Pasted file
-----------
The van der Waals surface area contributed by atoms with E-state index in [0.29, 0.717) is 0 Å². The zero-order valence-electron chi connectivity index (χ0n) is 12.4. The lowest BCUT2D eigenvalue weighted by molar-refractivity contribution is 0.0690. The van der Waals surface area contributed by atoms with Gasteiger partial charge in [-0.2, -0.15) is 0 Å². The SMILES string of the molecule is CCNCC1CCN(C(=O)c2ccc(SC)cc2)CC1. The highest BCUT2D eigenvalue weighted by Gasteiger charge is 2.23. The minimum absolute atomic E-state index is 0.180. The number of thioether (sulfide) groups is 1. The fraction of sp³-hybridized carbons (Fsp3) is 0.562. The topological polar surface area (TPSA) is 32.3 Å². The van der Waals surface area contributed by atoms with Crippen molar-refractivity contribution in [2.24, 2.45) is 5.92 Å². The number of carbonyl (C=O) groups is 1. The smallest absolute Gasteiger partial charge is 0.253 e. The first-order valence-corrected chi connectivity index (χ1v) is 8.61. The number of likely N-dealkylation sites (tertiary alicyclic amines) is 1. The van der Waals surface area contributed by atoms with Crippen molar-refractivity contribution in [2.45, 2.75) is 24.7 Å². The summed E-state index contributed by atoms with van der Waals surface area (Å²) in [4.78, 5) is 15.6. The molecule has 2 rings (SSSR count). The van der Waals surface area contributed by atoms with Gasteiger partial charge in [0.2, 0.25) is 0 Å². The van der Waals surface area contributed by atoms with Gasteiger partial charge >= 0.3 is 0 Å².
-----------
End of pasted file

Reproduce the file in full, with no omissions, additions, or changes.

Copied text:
The van der Waals surface area contributed by atoms with E-state index in [0.29, 0.717) is 0 Å². The zero-order valence-electron chi connectivity index (χ0n) is 12.4. The lowest BCUT2D eigenvalue weighted by molar-refractivity contribution is 0.0690. The van der Waals surface area contributed by atoms with Gasteiger partial charge in [-0.2, -0.15) is 0 Å². The SMILES string of the molecule is CCNCC1CCN(C(=O)c2ccc(SC)cc2)CC1. The highest BCUT2D eigenvalue weighted by Gasteiger charge is 2.23. The minimum absolute atomic E-state index is 0.180. The number of thioether (sulfide) groups is 1. The fraction of sp³-hybridized carbons (Fsp3) is 0.562. The topological polar surface area (TPSA) is 32.3 Å². The van der Waals surface area contributed by atoms with Crippen molar-refractivity contribution in [2.24, 2.45) is 5.92 Å². The number of carbonyl (C=O) groups is 1. The smallest absolute Gasteiger partial charge is 0.253 e. The first-order valence-corrected chi connectivity index (χ1v) is 8.61. The number of likely N-dealkylation sites (tertiary alicyclic amines) is 1. The van der Waals surface area contributed by atoms with Crippen molar-refractivity contribution in [2.45, 2.75) is 24.7 Å². The summed E-state index contributed by atoms with van der Waals surface area (Å²) in [4.78, 5) is 15.6. The molecule has 2 rings (SSSR count). The van der Waals surface area contributed by atoms with Gasteiger partial charge in [0.2, 0.25) is 0 Å². The van der Waals surface area contributed by atoms with Gasteiger partial charge >= 0.3 is 0 Å².